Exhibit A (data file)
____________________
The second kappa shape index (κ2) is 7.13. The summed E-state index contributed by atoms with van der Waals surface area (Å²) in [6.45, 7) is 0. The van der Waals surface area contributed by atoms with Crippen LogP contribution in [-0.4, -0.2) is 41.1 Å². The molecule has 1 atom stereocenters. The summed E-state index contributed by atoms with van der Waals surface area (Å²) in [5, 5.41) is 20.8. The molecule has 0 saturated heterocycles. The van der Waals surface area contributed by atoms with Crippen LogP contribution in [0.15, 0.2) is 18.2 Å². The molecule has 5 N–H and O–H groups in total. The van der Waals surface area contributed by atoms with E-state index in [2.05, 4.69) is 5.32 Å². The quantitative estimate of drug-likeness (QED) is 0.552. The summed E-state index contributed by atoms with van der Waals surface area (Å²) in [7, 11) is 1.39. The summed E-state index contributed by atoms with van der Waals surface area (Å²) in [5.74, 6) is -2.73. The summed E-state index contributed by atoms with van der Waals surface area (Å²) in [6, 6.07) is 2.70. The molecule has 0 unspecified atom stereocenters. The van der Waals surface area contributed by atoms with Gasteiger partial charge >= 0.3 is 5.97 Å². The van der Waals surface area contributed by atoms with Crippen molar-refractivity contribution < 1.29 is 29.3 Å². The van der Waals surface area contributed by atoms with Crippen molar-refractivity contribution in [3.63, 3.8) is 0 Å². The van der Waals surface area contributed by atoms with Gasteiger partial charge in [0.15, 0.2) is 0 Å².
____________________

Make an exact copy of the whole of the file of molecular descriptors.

The second kappa shape index (κ2) is 7.13. The summed E-state index contributed by atoms with van der Waals surface area (Å²) in [6.45, 7) is 0. The van der Waals surface area contributed by atoms with Crippen LogP contribution in [-0.4, -0.2) is 41.1 Å². The molecule has 1 atom stereocenters. The summed E-state index contributed by atoms with van der Waals surface area (Å²) in [5, 5.41) is 20.8. The molecule has 0 saturated heterocycles. The van der Waals surface area contributed by atoms with Crippen LogP contribution in [0.15, 0.2) is 18.2 Å². The molecule has 5 N–H and O–H groups in total. The van der Waals surface area contributed by atoms with E-state index in [2.05, 4.69) is 5.32 Å². The quantitative estimate of drug-likeness (QED) is 0.552. The summed E-state index contributed by atoms with van der Waals surface area (Å²) in [7, 11) is 1.39. The summed E-state index contributed by atoms with van der Waals surface area (Å²) in [5.74, 6) is -2.73. The summed E-state index contributed by atoms with van der Waals surface area (Å²) in [6, 6.07) is 2.70. The molecule has 0 unspecified atom stereocenters. The van der Waals surface area contributed by atoms with Gasteiger partial charge >= 0.3 is 5.97 Å². The van der Waals surface area contributed by atoms with Crippen molar-refractivity contribution < 1.29 is 29.3 Å². The van der Waals surface area contributed by atoms with Crippen molar-refractivity contribution in [3.63, 3.8) is 0 Å². The van der Waals surface area contributed by atoms with Gasteiger partial charge in [0.15, 0.2) is 0 Å².